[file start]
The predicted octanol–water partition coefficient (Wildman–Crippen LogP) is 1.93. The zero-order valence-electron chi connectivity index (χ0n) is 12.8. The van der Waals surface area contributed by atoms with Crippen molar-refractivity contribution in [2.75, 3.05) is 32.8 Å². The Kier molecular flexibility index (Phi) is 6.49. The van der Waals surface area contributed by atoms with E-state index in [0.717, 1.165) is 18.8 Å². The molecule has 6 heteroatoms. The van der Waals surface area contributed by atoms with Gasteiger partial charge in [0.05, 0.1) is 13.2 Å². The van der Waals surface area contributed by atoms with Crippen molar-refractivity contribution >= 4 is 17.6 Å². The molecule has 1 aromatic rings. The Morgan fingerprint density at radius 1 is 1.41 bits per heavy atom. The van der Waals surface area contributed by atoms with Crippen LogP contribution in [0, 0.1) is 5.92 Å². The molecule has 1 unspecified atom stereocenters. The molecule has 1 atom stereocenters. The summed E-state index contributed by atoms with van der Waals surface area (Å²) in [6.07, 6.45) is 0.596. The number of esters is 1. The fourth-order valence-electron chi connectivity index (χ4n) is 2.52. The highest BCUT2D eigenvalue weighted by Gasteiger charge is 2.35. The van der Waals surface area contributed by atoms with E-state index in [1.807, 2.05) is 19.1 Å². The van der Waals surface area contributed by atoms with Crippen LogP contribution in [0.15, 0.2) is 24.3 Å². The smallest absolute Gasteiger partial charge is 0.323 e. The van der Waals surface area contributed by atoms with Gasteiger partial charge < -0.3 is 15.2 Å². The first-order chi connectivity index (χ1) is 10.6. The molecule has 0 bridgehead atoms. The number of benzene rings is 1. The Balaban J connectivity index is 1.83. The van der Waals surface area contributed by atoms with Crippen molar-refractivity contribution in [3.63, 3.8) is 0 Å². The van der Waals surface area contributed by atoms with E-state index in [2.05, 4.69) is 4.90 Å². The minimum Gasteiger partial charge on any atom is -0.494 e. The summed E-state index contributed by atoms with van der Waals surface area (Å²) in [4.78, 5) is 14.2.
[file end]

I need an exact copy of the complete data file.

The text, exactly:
The predicted octanol–water partition coefficient (Wildman–Crippen LogP) is 1.93. The zero-order valence-electron chi connectivity index (χ0n) is 12.8. The van der Waals surface area contributed by atoms with Crippen molar-refractivity contribution in [2.75, 3.05) is 32.8 Å². The Kier molecular flexibility index (Phi) is 6.49. The van der Waals surface area contributed by atoms with E-state index in [0.717, 1.165) is 18.8 Å². The molecule has 6 heteroatoms. The van der Waals surface area contributed by atoms with Gasteiger partial charge in [0.05, 0.1) is 13.2 Å². The van der Waals surface area contributed by atoms with Crippen molar-refractivity contribution >= 4 is 17.6 Å². The molecule has 1 aromatic rings. The Morgan fingerprint density at radius 1 is 1.41 bits per heavy atom. The van der Waals surface area contributed by atoms with Crippen LogP contribution in [0, 0.1) is 5.92 Å². The molecule has 1 unspecified atom stereocenters. The molecule has 1 atom stereocenters. The summed E-state index contributed by atoms with van der Waals surface area (Å²) in [6.07, 6.45) is 0.596. The number of esters is 1. The fourth-order valence-electron chi connectivity index (χ4n) is 2.52. The highest BCUT2D eigenvalue weighted by Gasteiger charge is 2.35. The van der Waals surface area contributed by atoms with E-state index in [1.807, 2.05) is 19.1 Å². The van der Waals surface area contributed by atoms with Crippen LogP contribution in [0.15, 0.2) is 24.3 Å². The smallest absolute Gasteiger partial charge is 0.323 e. The van der Waals surface area contributed by atoms with Gasteiger partial charge < -0.3 is 15.2 Å². The first-order chi connectivity index (χ1) is 10.6. The molecule has 0 bridgehead atoms. The number of benzene rings is 1. The Balaban J connectivity index is 1.83. The van der Waals surface area contributed by atoms with Crippen molar-refractivity contribution in [3.63, 3.8) is 0 Å². The van der Waals surface area contributed by atoms with E-state index in [2.05, 4.69) is 4.90 Å². The minimum Gasteiger partial charge on any atom is -0.494 e. The summed E-state index contributed by atoms with van der Waals surface area (Å²) in [4.78, 5) is 14.2.